Fire blight pressure was notable, due to heat during bloom and multiple trauma events. Most regions were at risk of blossom blight infections on May 26/27 and June 3 to 11. The risk continued for new plantings that bloomed during the summer heat. Trauma blight events were recorded from isolated hail on May 18 and July 21, and after wind from post-tropical storm Elsa on July 10. Orchard activities were delayed by streptomycin re-entry times.

Also this year, spray programs adjusted to new restrictions on captan. Balancing reasonable costs, REIs, and PHIs to get work done in the orchard has been challenging.

A more detailed review of diseases was described in the July 27th newsletter.

In terms of weed control, grasses in young plantings have been challenging and in particular bluegrasses. The seemingly recent occurrence of bluegrass issues could be a result of losing the post-emerge product gramoxone.

Harvest and Fruit Quality

Early in the harvest season the progression of fruit colouring was slow, especially on Honeycrisp. Warm temperatures early in the harvest season slowed down the process of colouring by slowing down production of the pigments (anthocyanins). However, the heat promoted continued ripening of the fruit and hastened harvest activities. In our local industry, there have been good reviews on using ReTain and Harvista to delay maturity for harvest management, especially for managing the maturity of fruit in the second pick. Local research results on these anti-ethylene products are also now available in a report produced by Dr. Harrison Wright, AAFC.

Also this year, fruit growth seemed to continue unconstrained with ample precipitation and heat. As individual fruit size increased it changed the volume of the crop, leading to large apples that filled the bins quicker. Large apples increased bin, storage, and processing requirements beyond what was originally estimated.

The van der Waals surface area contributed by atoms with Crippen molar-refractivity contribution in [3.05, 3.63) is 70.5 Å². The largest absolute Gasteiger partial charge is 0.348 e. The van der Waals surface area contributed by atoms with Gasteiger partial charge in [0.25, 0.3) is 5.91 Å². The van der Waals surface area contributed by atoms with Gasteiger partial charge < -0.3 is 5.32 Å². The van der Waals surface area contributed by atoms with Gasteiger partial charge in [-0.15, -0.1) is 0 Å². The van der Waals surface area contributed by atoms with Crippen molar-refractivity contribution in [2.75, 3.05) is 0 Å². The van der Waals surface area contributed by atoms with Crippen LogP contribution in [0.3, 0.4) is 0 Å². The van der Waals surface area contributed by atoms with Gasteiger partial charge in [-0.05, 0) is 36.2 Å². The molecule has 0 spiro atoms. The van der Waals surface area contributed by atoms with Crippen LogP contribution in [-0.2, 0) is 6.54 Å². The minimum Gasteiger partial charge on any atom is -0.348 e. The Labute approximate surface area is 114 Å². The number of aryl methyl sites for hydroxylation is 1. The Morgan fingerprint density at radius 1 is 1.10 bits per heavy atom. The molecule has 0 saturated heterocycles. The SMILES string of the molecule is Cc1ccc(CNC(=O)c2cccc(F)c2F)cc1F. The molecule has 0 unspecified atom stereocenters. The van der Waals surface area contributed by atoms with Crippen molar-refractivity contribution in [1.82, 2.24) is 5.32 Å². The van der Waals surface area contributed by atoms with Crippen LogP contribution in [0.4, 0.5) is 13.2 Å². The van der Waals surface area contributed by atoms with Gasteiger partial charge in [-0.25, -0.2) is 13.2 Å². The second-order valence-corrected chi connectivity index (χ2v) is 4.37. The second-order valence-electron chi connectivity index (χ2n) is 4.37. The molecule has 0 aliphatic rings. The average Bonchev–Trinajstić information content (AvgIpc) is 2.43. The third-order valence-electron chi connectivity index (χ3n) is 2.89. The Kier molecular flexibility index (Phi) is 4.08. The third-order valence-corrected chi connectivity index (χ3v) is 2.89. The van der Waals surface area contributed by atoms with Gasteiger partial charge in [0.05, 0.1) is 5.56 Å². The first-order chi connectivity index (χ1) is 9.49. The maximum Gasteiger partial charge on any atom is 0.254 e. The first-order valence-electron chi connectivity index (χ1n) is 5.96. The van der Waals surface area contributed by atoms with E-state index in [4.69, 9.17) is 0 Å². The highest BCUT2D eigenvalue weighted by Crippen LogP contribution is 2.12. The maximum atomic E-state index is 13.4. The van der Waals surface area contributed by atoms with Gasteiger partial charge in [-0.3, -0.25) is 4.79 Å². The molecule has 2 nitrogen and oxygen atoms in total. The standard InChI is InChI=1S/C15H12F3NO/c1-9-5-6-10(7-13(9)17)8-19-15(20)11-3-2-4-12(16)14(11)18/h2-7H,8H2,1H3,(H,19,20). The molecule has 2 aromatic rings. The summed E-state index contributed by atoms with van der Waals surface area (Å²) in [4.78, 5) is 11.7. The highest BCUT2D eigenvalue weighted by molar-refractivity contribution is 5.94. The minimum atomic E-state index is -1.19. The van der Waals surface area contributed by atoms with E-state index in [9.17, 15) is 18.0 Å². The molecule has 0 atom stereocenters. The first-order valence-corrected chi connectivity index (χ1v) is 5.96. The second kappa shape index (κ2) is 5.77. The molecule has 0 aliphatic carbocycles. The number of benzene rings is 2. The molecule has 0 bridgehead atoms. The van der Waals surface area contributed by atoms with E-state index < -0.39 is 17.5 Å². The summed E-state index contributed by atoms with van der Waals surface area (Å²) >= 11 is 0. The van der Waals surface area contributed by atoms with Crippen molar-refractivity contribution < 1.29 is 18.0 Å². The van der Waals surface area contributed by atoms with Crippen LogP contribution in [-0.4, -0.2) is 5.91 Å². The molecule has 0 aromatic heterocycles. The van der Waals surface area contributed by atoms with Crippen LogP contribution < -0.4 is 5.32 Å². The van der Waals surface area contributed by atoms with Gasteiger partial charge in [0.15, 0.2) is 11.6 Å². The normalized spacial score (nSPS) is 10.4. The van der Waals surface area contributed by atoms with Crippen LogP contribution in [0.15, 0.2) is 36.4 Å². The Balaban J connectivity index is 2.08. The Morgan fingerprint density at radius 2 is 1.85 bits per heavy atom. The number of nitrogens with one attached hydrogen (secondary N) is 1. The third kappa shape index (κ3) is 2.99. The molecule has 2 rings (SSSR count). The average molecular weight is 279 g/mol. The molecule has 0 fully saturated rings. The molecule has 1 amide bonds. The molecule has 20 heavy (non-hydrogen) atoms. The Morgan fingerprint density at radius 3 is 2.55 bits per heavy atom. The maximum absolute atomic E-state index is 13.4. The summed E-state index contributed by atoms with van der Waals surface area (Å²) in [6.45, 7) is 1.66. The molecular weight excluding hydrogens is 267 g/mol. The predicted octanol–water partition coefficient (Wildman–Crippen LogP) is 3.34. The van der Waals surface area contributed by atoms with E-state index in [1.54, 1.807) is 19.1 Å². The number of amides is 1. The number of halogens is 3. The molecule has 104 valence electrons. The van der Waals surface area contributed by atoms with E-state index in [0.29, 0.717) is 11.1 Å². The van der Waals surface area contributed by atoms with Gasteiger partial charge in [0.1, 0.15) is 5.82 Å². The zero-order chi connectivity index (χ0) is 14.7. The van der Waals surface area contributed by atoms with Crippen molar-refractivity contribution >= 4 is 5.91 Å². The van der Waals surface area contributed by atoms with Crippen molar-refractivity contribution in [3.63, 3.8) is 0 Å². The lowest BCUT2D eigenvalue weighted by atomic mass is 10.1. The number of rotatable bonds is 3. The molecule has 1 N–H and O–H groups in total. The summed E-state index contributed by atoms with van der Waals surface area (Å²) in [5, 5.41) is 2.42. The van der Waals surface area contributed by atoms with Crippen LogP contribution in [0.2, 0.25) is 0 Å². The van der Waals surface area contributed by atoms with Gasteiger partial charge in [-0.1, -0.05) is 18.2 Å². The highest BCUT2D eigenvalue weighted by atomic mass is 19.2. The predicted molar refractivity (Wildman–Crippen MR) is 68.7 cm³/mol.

Dr. Wright also shared with me his take on this year's fruit size and maturity from the data they collected in their multi-year research. He explained that the fruit this year were larger but they were relatively less firm and had lower Brix (sugar) and starch levels. This year's quick conversion of starch might be partly attributed to low starting levels rather than only advanced maturity. Low starch levels were likely the result of above-average and consistent rains, and the fact that frequent cloudy weather could impact solar radiation and reduce photosynthesis.

In terms of fruit surface issues, some fruit were rendered unmarketable by isolated hail events throughout the summer that cut or bruised fruit. Also, bitter pit was a widespread observation.


Except significant management challenges, the growing season in terms of the weather was conducive to a good crop.

Events and Notices

For an ongoing list of events including workshops and conferences for the winter season, visit the ‘Events’ tab on the NS Tree Fruit Blog. Take note that some events might be changing from in-person to virtual or a hybrid approach in response to new COVID protocols. Here's a snapshot:

Edited by Michelle Cortens, Tree Fruit Specialist
Perennia Food and Agriculture Inc.